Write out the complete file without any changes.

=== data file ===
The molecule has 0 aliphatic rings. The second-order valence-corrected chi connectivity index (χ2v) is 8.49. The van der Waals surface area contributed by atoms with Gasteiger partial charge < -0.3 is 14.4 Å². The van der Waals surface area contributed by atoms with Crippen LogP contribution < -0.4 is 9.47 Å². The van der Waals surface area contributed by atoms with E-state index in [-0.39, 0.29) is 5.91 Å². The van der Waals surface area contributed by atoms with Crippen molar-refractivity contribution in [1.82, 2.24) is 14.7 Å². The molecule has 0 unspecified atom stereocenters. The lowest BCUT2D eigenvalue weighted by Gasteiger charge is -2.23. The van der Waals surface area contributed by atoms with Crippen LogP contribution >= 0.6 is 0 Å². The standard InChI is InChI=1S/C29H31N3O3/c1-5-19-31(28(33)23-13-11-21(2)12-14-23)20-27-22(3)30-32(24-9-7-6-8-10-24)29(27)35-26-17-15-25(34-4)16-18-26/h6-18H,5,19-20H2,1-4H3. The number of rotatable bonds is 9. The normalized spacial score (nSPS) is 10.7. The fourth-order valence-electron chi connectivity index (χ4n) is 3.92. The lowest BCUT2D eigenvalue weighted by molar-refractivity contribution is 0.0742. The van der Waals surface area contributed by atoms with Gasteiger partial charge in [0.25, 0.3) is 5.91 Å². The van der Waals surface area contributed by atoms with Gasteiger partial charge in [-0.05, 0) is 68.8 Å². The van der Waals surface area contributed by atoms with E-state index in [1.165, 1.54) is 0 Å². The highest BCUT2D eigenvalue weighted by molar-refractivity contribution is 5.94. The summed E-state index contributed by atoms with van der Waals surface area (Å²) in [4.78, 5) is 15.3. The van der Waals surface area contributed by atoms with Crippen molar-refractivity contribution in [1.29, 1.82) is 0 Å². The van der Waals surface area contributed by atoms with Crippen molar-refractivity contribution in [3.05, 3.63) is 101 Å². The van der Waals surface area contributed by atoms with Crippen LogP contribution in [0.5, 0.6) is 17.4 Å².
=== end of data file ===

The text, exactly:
The molecule has 0 aliphatic rings. The second-order valence-corrected chi connectivity index (χ2v) is 8.49. The van der Waals surface area contributed by atoms with Gasteiger partial charge < -0.3 is 14.4 Å². The van der Waals surface area contributed by atoms with Crippen LogP contribution < -0.4 is 9.47 Å². The van der Waals surface area contributed by atoms with E-state index in [-0.39, 0.29) is 5.91 Å². The van der Waals surface area contributed by atoms with Crippen molar-refractivity contribution in [1.82, 2.24) is 14.7 Å². The molecule has 0 unspecified atom stereocenters. The lowest BCUT2D eigenvalue weighted by Gasteiger charge is -2.23. The van der Waals surface area contributed by atoms with Crippen LogP contribution >= 0.6 is 0 Å². The standard InChI is InChI=1S/C29H31N3O3/c1-5-19-31(28(33)23-13-11-21(2)12-14-23)20-27-22(3)30-32(24-9-7-6-8-10-24)29(27)35-26-17-15-25(34-4)16-18-26/h6-18H,5,19-20H2,1-4H3. The number of rotatable bonds is 9. The normalized spacial score (nSPS) is 10.7. The fourth-order valence-electron chi connectivity index (χ4n) is 3.92. The lowest BCUT2D eigenvalue weighted by molar-refractivity contribution is 0.0742. The van der Waals surface area contributed by atoms with Gasteiger partial charge in [0.25, 0.3) is 5.91 Å². The van der Waals surface area contributed by atoms with Gasteiger partial charge in [-0.05, 0) is 68.8 Å². The van der Waals surface area contributed by atoms with E-state index in [1.165, 1.54) is 0 Å². The highest BCUT2D eigenvalue weighted by molar-refractivity contribution is 5.94. The summed E-state index contributed by atoms with van der Waals surface area (Å²) in [4.78, 5) is 15.3. The van der Waals surface area contributed by atoms with Crippen molar-refractivity contribution in [1.29, 1.82) is 0 Å². The van der Waals surface area contributed by atoms with Crippen molar-refractivity contribution in [3.05, 3.63) is 101 Å². The van der Waals surface area contributed by atoms with Crippen LogP contribution in [0.5, 0.6) is 17.4 Å².